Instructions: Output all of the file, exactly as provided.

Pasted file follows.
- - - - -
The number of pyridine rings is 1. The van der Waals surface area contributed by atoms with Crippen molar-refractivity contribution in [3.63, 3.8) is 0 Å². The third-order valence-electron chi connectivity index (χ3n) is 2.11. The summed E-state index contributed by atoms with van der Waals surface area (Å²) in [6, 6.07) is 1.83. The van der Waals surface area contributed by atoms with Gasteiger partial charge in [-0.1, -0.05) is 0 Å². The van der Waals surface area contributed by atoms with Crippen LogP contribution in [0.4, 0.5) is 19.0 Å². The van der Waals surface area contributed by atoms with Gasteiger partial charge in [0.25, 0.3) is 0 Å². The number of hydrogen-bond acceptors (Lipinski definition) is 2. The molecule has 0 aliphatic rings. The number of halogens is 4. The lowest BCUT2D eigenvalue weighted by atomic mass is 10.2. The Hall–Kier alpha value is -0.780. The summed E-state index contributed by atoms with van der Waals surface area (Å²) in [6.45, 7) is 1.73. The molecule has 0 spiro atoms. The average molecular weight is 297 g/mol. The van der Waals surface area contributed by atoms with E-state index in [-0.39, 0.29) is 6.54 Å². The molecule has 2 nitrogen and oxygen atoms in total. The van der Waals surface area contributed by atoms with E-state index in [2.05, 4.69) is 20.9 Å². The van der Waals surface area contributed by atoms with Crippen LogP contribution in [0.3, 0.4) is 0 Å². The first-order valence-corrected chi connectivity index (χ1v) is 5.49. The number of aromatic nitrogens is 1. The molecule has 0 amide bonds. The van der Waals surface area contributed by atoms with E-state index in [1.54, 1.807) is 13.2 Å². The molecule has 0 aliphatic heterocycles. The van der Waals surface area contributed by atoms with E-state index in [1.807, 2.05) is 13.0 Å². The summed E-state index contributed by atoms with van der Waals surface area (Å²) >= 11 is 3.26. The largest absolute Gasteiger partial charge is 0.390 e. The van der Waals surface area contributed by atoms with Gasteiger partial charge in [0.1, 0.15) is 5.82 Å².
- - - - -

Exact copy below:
The number of pyridine rings is 1. The van der Waals surface area contributed by atoms with Crippen molar-refractivity contribution in [3.63, 3.8) is 0 Å². The third-order valence-electron chi connectivity index (χ3n) is 2.11. The summed E-state index contributed by atoms with van der Waals surface area (Å²) in [6, 6.07) is 1.83. The van der Waals surface area contributed by atoms with Gasteiger partial charge in [-0.1, -0.05) is 0 Å². The van der Waals surface area contributed by atoms with Crippen LogP contribution in [0.4, 0.5) is 19.0 Å². The van der Waals surface area contributed by atoms with Gasteiger partial charge in [0.25, 0.3) is 0 Å². The number of hydrogen-bond acceptors (Lipinski definition) is 2. The molecule has 0 aliphatic rings. The number of halogens is 4. The lowest BCUT2D eigenvalue weighted by atomic mass is 10.2. The Hall–Kier alpha value is -0.780. The summed E-state index contributed by atoms with van der Waals surface area (Å²) in [6.45, 7) is 1.73. The molecule has 0 spiro atoms. The average molecular weight is 297 g/mol. The van der Waals surface area contributed by atoms with E-state index in [-0.39, 0.29) is 6.54 Å². The molecule has 2 nitrogen and oxygen atoms in total. The van der Waals surface area contributed by atoms with E-state index in [2.05, 4.69) is 20.9 Å². The van der Waals surface area contributed by atoms with Crippen LogP contribution in [0.3, 0.4) is 0 Å². The first-order valence-corrected chi connectivity index (χ1v) is 5.49. The number of aromatic nitrogens is 1. The molecule has 0 amide bonds. The van der Waals surface area contributed by atoms with E-state index in [1.54, 1.807) is 13.2 Å². The molecule has 0 aliphatic heterocycles. The van der Waals surface area contributed by atoms with E-state index in [1.807, 2.05) is 13.0 Å². The summed E-state index contributed by atoms with van der Waals surface area (Å²) >= 11 is 3.26. The largest absolute Gasteiger partial charge is 0.390 e. The van der Waals surface area contributed by atoms with Gasteiger partial charge in [0.1, 0.15) is 5.82 Å².